Mike Pickering was one of the resident DJs through the halcyon period of the Haçienda. He was also in Quando Quango and, later, M People. We spoke to him shortly after artefacts from the Haç had been auctioned off.
So. Did you buy a bit of wood from the auction then?
I made the highest bloody bid. Even the DJ box went for about a grand. I bought a painting from the Shiva night, which was actually done by my wife, but that actually got up to £3,200. And then I bought a big bit of the dancefloor for £400. What I really wanted was an Anthony Blunt picture, but they’d all gone. I got some bricks. One of the bricks is for [Mark] Kamins, it’s his Christmas present.
How did you come into the orbit of the Factory people?
I met Rob Gretton at 16-years-old. We were Manchester City supporters, and we got chased by a load of Nottingham Forest supporters in Nottingham. I just jumped in a garden and hid behind a hedge and he did the same thing. That was it then. We were best mates. He managed Joy Division and New Order, though he was a DJ at the time.
What really happened with the Haç, I went through the punk times and then I buggered off to Holland and lived in Rotterdam. These people that I met, they squatted this disused water works with a tower. They said that they wanted to do something with this big hall. We cleared it all out and I just started DJing. I was into Chic and Stacey Lattislaw. It was called Rotterdam Must Dance and it became quite a big club night. We put bands on and I put on the second New Order gig after Ian died. Rob saw it all and said he was opening this club and he wanted me to help him do it all. I came back six months before it opened but it was just rubble, really.
I used to book the DJs, lighting, bands, everything. I couldn’t get a DJ that I really liked, but it was alright for me. I was always going away with New Order and Quando Quango and I was always going away to New York. ‘Love Tempo’ by Quando Quango was really big in the Paradise Garage. We actually did a PA there, when Larry Levan was DJing. I went to the Loft, and I was gobsmacked by it all, because I was just this little scally. So I went back to the Haçienda and I was ‘this is what it’s got to be like’. So I pulled out the microphone; this is the future, you know.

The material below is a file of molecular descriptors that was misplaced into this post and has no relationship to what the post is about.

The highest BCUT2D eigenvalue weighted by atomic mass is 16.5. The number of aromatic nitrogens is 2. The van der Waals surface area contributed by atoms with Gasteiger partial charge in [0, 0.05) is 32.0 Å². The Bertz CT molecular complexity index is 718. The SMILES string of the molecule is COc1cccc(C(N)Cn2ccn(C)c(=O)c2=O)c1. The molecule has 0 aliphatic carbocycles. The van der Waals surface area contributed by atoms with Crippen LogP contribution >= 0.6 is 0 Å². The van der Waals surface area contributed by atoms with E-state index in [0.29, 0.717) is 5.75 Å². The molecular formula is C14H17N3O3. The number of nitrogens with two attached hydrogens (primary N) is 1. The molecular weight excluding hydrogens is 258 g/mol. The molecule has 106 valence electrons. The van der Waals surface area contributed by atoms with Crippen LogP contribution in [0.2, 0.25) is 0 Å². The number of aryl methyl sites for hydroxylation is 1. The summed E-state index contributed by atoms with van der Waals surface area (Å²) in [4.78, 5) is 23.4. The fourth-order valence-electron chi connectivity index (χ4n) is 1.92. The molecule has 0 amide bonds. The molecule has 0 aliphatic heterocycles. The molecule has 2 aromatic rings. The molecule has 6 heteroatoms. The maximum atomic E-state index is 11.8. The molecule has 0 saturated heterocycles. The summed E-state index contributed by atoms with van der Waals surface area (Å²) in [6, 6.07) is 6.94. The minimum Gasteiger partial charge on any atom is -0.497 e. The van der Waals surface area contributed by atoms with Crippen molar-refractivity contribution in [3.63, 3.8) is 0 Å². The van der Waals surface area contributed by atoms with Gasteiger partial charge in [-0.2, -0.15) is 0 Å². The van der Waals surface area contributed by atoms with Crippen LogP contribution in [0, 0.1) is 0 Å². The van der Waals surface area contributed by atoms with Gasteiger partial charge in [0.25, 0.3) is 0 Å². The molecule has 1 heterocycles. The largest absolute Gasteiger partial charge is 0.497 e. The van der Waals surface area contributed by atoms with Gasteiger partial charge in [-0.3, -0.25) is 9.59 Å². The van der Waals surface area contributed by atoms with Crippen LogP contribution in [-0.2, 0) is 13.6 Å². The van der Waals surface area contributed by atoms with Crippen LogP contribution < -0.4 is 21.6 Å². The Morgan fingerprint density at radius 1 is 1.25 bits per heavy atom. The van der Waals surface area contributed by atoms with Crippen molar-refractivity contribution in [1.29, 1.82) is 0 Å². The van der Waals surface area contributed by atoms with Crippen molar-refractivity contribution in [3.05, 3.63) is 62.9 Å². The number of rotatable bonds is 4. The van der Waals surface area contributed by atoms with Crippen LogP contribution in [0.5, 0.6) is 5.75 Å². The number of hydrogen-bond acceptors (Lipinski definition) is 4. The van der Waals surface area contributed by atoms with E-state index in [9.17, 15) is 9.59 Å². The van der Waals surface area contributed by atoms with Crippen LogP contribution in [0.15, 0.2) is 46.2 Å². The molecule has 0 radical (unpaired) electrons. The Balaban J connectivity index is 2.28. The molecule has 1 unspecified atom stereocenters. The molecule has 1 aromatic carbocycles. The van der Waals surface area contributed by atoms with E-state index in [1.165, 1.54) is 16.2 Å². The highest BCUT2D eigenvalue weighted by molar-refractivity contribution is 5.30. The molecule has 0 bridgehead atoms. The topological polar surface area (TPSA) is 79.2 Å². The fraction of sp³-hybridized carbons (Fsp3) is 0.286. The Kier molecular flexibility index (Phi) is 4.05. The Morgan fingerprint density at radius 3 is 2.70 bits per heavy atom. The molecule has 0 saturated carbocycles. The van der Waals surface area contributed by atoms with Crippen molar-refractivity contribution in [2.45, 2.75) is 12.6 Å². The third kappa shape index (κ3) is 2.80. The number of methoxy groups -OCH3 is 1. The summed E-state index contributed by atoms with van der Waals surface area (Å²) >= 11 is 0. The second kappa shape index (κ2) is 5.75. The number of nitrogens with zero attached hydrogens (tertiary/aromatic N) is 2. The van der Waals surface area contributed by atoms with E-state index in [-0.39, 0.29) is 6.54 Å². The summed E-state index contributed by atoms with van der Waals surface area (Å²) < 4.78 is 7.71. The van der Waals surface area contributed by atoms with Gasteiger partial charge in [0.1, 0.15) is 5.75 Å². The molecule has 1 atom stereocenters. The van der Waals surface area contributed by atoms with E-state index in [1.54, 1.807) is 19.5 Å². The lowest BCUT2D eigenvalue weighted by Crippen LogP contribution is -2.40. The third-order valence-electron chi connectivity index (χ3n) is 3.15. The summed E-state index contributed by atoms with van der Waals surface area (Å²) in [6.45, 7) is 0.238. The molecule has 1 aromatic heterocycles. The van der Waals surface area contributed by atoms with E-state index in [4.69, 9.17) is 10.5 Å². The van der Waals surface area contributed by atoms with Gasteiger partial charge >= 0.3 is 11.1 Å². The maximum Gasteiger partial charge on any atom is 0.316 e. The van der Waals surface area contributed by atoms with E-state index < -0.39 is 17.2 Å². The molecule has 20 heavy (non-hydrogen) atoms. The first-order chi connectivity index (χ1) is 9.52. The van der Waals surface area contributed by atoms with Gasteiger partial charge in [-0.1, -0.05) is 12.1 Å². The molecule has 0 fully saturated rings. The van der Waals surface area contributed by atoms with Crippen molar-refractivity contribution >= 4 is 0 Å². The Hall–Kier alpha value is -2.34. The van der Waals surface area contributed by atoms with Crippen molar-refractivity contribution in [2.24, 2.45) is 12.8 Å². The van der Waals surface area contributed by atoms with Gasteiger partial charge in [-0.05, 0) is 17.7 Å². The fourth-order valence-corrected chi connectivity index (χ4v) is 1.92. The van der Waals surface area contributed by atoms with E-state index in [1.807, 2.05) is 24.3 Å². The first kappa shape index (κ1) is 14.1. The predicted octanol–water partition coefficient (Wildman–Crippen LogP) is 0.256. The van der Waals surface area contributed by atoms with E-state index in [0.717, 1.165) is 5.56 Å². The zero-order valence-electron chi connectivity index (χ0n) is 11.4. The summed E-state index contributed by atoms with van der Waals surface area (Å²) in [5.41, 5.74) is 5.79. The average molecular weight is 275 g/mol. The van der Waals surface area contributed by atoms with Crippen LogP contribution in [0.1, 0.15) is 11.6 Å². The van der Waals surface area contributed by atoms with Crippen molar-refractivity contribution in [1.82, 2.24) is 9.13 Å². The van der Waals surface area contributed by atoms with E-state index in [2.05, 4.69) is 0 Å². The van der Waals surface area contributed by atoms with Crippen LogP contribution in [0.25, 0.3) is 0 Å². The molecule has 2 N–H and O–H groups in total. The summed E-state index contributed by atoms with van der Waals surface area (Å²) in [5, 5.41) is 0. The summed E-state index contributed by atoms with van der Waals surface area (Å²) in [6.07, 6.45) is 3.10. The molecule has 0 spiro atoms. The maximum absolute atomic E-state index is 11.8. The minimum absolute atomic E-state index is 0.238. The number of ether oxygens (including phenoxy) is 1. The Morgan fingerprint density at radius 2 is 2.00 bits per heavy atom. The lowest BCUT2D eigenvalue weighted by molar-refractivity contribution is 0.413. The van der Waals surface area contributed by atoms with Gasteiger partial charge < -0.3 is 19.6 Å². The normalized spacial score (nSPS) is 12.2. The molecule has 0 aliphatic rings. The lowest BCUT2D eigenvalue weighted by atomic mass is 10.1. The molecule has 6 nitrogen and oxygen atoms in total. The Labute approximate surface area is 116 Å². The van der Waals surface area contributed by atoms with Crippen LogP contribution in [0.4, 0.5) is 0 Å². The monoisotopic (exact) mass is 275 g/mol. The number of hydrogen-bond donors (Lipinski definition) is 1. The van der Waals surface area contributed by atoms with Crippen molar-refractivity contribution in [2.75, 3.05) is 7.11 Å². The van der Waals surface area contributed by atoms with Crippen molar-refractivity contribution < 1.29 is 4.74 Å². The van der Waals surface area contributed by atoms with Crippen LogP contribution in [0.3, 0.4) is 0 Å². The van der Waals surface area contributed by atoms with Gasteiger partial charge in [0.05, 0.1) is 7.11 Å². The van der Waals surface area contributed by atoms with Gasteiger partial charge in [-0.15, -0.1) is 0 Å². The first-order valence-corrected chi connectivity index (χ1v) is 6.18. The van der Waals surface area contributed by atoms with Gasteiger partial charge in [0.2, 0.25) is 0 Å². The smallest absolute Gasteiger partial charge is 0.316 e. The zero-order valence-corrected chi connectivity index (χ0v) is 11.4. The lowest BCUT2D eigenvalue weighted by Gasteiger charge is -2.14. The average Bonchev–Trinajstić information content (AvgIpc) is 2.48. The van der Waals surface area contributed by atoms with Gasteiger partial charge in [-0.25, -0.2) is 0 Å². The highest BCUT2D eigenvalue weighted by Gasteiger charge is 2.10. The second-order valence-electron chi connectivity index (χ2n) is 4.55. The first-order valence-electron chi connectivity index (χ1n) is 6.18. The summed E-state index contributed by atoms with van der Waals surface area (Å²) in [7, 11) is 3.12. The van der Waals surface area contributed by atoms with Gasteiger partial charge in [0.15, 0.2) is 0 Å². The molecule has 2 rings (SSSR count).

The other thing me and Rob were into was no door policy (apart from keeping the knobheads out), to reverse what was the door policy at the time. I couldn’t find a DJ. They all wanted to talk, they were all so programmed. So in the end, I just thought I could do better and started doing the Friday night. It was a real mélange of music at first, everything from salsa, to electro to northern and it really took off.
How long did it take from you starting to really getting it going?
It only took about four weeks. I don’t know why, but word spread, I suppose this was about 85.
What about when the first house records started coming over?
About ’85 or ’86. You know, stuff like Wally Jump Jr. and JM Silk. We had a lot of old northern soul boys cos it was all 4/4 and quite pacy. I used to do a swap in London at a club called Fever run by Simon Gough at the Astoria. I got booed off. There were a lot of black guys there, and they were shoving notes into my face saying, ‘stop playing this fucking homo music’. At the Haçienda it was a really black night until ecstasy swept in. So I couldn’t believe it. About six or seven months later I played for Nicky Holloway at the Trip, which was also at the Astoria, and they were all like bingo-bongo, smiley T-shirts and I was like, ‘wait a minute…?’
How did the night change from being black to white?
Yeah. Once it exploded, it was weird, you could watch from Friday to Friday and see the crowd change in colour. In those days, most of the black kids would smoke weed, but they weren’t into chemicals. But then when ecstasy came in it wiped it all out. It was so quick. It was over about four or five weeks. It was because it was so packed, and they couldn’t do the moves so they retreated to the smaller clubs. It was a shame in one way. In the long run it was a shame.
Did it change the music you played and the approach you took?
Oh it did.
Before, I was playing everything, a much wider variety of music. As we all got swallowed up – actually that’s the wrong phrase isn’t it? As we all swallowed it up, everything house.
I think it was easy to lose your head because it was so all encompassing, though, wasn’t it?
Yeah, well we used to come out of the Haç, get in the car and put the set on that we’d just done! Nowadays, I think, ‘fucking hell, it must’ve been really boring.’ We did plays lots of stuff; we played things like Carly Simon.
When did the E come in and the racial complexion change?
Early ’88, I’d say.
What’s the halcyon period? Is it the period leading up to this?
No. I loved the year or so leading up to the ecstasy explosion. We only had a fire limit of 1,200 but we were getting 1,600, and the thing about it was they were complete music fans. We had some weird records that were big. JM Silk was really big, ‘Jump Back’. Then you’d get things like Whistle ‘Buggin’’. ‘Was That All It Was’. It was old and new.
Was go go big?